Question

Margaret Kawaauhau sought treatment from Dr. Paul Geiger for a foot injury. Dr. Geiger examined Kawaauhau and admitted her to the hospital to attend to the risks of infection. Although Dr. Geiger knew that intravenous penicillin would have been a more effective treatment, he prescribed oral penicillin, explaining that he thought that his patient wished to minimize the cost of her treatment. Dr. Geiger then departed on a business trip, leaving Kawaauhau in the care of other physicians. When Dr. Geiger returned, he discontinued all antibiotics because he believed that the infection had subsided. Kawaauhau’s condition deteriorated over the next few days, requiring the amputation of her right leg below the knee. Kawaauhau and her husband sued Dr. Geiger for medical malpractice. The jury found Dr. Geiger liable and awarded the Kawaauhaus $ 355,000 in damages. Dr. Geiger, who carried no malpractice insurance, filed for bankruptcy in an attempt to discharge the judgment. Is a debt arising from a medical malpractice judgment that is attributable to negligent or reckless conduct dischargeable in bankruptcy? Kawaauhau v. Geiger, 523 U. S. 57, 118 S. Ct. 974, 1998 U. S. Lexis 1595 (Supreme Court of the United States)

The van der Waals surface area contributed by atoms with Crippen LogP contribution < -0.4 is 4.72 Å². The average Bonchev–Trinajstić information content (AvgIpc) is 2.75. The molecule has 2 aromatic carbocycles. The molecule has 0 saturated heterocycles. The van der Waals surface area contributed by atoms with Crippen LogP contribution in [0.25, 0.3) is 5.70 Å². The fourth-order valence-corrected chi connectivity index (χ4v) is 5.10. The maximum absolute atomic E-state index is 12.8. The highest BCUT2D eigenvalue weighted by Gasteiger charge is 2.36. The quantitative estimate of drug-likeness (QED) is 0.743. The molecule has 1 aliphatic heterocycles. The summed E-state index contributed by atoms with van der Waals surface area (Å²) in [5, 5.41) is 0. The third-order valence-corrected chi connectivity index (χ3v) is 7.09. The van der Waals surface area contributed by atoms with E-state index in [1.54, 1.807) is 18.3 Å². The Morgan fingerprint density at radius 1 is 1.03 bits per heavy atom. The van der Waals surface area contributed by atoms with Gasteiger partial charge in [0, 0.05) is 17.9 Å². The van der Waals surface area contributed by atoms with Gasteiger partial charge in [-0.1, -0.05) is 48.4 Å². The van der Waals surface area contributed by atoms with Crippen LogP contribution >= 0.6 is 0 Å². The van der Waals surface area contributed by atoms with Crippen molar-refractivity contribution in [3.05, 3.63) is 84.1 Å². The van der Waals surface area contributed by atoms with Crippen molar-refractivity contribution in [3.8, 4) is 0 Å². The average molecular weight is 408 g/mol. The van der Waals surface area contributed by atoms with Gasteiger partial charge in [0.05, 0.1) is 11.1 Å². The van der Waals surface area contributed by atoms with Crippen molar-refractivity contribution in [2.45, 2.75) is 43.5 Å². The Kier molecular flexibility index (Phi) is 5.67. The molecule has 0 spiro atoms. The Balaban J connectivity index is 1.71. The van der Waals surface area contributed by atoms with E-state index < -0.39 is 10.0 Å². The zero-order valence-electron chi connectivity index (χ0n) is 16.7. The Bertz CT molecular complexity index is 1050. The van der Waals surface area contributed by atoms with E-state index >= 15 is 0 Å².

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  • CreatedAugust 12, 2015
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